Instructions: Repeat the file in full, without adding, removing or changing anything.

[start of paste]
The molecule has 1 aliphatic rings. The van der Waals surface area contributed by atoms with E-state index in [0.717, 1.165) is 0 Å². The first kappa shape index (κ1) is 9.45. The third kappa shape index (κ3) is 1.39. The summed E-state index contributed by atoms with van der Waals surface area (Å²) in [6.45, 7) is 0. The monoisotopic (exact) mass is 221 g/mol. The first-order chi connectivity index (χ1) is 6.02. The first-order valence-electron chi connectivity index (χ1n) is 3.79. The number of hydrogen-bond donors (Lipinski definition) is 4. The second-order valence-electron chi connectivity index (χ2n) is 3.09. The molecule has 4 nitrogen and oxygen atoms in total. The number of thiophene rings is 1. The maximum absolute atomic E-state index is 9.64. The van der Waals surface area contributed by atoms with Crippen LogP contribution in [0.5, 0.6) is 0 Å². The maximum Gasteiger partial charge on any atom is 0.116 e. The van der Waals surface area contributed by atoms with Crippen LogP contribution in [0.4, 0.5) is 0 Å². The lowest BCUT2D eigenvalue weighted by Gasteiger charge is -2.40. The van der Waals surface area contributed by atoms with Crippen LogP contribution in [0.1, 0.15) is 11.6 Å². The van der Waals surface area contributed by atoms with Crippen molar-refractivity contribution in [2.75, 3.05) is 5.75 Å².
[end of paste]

The molecule has 1 aliphatic rings. The van der Waals surface area contributed by atoms with E-state index in [0.717, 1.165) is 0 Å². The first kappa shape index (κ1) is 9.45. The third kappa shape index (κ3) is 1.39. The summed E-state index contributed by atoms with van der Waals surface area (Å²) in [6.45, 7) is 0. The monoisotopic (exact) mass is 221 g/mol. The first-order chi connectivity index (χ1) is 6.02. The first-order valence-electron chi connectivity index (χ1n) is 3.79. The number of hydrogen-bond donors (Lipinski definition) is 4. The second-order valence-electron chi connectivity index (χ2n) is 3.09. The molecule has 4 nitrogen and oxygen atoms in total. The number of thiophene rings is 1. The maximum absolute atomic E-state index is 9.64. The van der Waals surface area contributed by atoms with Crippen LogP contribution in [0.5, 0.6) is 0 Å². The maximum Gasteiger partial charge on any atom is 0.116 e. The van der Waals surface area contributed by atoms with Crippen LogP contribution in [0.4, 0.5) is 0 Å². The lowest BCUT2D eigenvalue weighted by Gasteiger charge is -2.40. The van der Waals surface area contributed by atoms with Crippen LogP contribution in [0.1, 0.15) is 11.6 Å². The van der Waals surface area contributed by atoms with Crippen molar-refractivity contribution in [2.75, 3.05) is 5.75 Å².